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Giant pollution cloud hovers over Asia.

Scientists investigating the effects of pollutant particles on climate last March discovered a dense brown haze covering 9 million square kilometers - an area the size of the United States - over the Indian Ocean. The cloud, thought to have been blown out to sea during the winter monsoons, covers the Arabian Sea to the west of the Indian coast, the Bay of Bengal to the east, and the equatorial Indian Ocean to about 5 degrees south of the equator. It is about 3 kilometers thick, and contains soot, sulphates, nitrates, organic particles, fly ash, mineral dust, and high concentrations of gases such as carbon monoxide and sulfur dioxide.

The research team that made the discovery included scientists from the United States, Europe, India, and the Maldives, who had come to the region to work on the Indian Ocean Experiment (INDOEX), a study of the climatic effects of aerosols - small pollutant particles. V. Ramanathan, of the Scripps Institution of Oceanography, and a co-scientist in the project said, "what really shinned us (was) how pervasive these aerosols were and how they could survive at such long distances from where they originated."

The discovery has intensified debate about the impacts of human activity on climate change. The particles in the cloud are much darker than those found over North America and Europe, so the effects on climate may also be different. It is uncertain whether the overall result is one of warming or cooling. Aerosols, when mixed with clouds, act as reflective surfaces and have a cooling effect, but the soot particles in the cloud increase the absorption of sunlight, producing a warming effect. The recent discovery that ships crossing the Indian Ocean are a significant source of sulfur particles (which are converted into cooling aerosols), has further complicated the question.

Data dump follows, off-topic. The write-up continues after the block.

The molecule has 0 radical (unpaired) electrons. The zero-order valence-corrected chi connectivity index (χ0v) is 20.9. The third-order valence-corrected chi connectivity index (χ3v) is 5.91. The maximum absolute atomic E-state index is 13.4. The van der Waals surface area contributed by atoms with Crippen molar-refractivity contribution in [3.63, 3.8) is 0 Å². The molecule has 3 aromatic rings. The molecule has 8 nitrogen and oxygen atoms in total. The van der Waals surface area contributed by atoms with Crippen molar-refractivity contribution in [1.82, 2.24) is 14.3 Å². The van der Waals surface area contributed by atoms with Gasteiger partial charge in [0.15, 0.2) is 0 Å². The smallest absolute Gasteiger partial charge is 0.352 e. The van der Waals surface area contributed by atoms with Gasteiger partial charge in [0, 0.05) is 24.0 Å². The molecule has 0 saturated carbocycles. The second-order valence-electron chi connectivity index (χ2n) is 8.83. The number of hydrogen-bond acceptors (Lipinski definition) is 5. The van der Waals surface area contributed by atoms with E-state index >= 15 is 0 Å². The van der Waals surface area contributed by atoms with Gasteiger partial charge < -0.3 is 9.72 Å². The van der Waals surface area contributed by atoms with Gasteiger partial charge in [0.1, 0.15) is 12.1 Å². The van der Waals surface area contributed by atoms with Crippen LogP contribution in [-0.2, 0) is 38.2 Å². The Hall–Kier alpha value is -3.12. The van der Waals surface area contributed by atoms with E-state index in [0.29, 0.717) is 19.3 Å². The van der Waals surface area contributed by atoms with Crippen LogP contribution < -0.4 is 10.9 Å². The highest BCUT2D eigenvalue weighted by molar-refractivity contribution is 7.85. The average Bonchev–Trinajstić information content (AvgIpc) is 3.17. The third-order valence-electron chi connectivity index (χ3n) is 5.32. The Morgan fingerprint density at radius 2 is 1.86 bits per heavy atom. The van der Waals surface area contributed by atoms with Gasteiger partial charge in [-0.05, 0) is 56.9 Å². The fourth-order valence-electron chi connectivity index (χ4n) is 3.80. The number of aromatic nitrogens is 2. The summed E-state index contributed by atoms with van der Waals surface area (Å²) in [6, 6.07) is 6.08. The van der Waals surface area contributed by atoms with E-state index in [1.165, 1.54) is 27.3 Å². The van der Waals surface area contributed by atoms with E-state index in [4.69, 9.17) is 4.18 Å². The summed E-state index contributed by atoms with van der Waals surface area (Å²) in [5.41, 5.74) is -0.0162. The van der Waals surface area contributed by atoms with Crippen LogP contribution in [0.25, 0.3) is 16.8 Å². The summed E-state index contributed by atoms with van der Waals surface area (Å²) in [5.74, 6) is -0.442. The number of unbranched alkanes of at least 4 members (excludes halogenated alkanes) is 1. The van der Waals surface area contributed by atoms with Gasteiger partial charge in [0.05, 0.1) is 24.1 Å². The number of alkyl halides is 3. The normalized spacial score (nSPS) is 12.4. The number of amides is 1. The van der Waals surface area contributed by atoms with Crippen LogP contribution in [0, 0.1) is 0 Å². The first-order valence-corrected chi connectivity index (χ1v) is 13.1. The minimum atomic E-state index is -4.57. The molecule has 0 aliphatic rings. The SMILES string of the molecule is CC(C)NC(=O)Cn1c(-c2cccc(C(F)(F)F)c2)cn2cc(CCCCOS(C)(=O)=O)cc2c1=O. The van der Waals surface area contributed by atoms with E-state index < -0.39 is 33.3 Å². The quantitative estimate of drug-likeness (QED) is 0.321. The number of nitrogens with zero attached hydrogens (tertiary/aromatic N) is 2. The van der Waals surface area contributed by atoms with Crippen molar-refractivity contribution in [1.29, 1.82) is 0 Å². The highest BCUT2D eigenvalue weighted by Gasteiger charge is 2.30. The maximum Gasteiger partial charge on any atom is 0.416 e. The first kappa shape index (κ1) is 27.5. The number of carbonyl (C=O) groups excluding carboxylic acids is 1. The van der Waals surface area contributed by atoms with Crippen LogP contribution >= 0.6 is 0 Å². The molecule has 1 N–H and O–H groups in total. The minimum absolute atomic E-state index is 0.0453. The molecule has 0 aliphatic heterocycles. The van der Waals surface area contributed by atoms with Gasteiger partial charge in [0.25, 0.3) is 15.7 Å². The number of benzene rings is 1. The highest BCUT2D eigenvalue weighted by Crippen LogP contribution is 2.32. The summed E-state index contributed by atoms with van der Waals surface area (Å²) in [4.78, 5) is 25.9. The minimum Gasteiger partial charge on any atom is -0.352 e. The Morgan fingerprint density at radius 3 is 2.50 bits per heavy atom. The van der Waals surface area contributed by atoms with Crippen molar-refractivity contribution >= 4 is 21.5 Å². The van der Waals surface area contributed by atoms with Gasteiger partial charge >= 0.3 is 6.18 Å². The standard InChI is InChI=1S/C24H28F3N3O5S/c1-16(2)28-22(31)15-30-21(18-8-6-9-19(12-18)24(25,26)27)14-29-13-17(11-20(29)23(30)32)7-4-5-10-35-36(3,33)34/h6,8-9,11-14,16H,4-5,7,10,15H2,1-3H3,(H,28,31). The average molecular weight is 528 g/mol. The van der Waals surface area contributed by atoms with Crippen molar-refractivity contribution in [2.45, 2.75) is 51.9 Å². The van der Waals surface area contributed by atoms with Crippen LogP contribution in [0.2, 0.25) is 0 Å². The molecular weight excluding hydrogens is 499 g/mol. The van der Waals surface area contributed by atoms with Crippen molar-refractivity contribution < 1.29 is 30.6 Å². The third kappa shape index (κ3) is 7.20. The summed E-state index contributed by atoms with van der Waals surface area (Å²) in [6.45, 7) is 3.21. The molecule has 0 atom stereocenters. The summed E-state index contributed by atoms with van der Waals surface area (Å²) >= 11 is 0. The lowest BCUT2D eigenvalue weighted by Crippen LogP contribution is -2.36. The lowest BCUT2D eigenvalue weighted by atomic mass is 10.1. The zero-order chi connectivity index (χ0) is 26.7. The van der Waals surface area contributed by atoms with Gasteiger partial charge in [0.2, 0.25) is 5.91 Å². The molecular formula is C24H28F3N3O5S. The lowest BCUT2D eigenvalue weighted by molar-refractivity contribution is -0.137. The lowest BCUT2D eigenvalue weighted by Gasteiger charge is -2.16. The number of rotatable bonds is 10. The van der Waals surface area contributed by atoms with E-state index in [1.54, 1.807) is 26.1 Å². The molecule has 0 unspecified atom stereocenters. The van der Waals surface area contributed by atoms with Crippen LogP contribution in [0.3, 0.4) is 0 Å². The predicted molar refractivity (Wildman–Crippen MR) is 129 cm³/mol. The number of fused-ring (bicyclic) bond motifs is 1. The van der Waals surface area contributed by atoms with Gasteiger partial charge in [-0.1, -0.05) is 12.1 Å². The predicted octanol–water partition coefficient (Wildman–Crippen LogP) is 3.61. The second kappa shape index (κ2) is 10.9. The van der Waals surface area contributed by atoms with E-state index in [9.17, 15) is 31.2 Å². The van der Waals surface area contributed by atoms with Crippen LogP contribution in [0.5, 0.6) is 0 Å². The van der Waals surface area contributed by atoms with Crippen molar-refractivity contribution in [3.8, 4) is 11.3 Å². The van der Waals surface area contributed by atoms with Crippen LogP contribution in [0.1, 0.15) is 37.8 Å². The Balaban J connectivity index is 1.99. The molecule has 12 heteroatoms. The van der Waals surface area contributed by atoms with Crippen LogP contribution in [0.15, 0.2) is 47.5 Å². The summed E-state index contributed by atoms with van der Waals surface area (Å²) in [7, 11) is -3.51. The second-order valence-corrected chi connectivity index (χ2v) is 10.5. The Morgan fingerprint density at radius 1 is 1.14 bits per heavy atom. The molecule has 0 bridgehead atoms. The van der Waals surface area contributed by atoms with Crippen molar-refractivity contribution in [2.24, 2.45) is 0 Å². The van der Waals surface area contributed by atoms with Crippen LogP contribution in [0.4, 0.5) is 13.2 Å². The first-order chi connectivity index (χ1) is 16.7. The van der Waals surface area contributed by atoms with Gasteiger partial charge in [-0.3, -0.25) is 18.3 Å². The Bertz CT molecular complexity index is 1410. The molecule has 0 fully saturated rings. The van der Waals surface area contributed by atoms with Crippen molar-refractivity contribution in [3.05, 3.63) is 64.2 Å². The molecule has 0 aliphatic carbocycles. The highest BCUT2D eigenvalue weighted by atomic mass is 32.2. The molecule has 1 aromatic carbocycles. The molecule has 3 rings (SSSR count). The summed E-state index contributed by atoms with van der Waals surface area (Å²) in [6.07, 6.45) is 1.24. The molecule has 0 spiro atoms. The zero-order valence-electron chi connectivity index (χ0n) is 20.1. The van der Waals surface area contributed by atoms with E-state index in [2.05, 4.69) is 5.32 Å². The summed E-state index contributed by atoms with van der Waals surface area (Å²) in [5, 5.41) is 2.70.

One concern raised by the cloud is that if the amount of light reaching the ocean surface is reduced by aerosols, photosynthesis in the ocean could be disrupted, ultimately causing dramatic changes in the food chain. Another concern is that monsoon winds are likely to blow the cloud back over the Indian sub-continent, where it may cause acid rain, which would harm both terrestrial and aquatic life.

In any case, analysts regard this cloud as an indicator of the increasingly severe air pollution hazards faced by Asian countries. The combination of coal and firewood burning, vehicular emissions, and the widespread use of diesel fuel in these nations contributes to high levels of particulate emissions - the most serious air pollutant worldwide, according to the World Health Organization. It causes the death of 460,000 people each year. The high density of the cloud has been linked both to substantial pollution in South and East Asian cities, and the increasing incidence of respiratory disorders in those cities. For more information, visit www-indoex.ucsd.edu.
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Author:Chaudhry, Shivani
Publication:World Watch
Geographic Code:90ASI
Date:Nov 1, 1999
Words:469
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